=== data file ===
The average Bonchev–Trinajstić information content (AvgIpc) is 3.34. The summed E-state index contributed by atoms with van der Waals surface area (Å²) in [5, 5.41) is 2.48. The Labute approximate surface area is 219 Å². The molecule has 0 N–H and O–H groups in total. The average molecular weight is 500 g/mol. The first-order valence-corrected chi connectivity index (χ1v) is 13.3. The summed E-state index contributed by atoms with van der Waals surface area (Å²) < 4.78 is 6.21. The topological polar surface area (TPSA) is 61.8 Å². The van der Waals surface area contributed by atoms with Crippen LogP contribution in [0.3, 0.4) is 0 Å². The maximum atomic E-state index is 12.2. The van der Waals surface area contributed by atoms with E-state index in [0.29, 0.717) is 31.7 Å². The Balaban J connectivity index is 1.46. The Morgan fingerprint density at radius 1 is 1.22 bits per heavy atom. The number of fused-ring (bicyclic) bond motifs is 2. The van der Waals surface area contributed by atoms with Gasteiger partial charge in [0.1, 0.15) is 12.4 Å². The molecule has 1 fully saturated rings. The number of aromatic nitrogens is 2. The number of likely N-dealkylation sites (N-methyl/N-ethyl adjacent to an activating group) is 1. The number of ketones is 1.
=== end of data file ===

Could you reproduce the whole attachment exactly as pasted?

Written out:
The average Bonchev–Trinajstić information content (AvgIpc) is 3.34. The summed E-state index contributed by atoms with van der Waals surface area (Å²) in [5, 5.41) is 2.48. The Labute approximate surface area is 219 Å². The molecule has 0 N–H and O–H groups in total. The average molecular weight is 500 g/mol. The first-order valence-corrected chi connectivity index (χ1v) is 13.3. The summed E-state index contributed by atoms with van der Waals surface area (Å²) < 4.78 is 6.21. The topological polar surface area (TPSA) is 61.8 Å². The van der Waals surface area contributed by atoms with Crippen LogP contribution in [0.3, 0.4) is 0 Å². The maximum atomic E-state index is 12.2. The van der Waals surface area contributed by atoms with E-state index in [0.29, 0.717) is 31.7 Å². The Balaban J connectivity index is 1.46. The Morgan fingerprint density at radius 1 is 1.22 bits per heavy atom. The number of fused-ring (bicyclic) bond motifs is 2. The van der Waals surface area contributed by atoms with Gasteiger partial charge in [0.1, 0.15) is 12.4 Å². The molecule has 1 fully saturated rings. The number of aromatic nitrogens is 2. The number of likely N-dealkylation sites (N-methyl/N-ethyl adjacent to an activating group) is 1. The number of ketones is 1.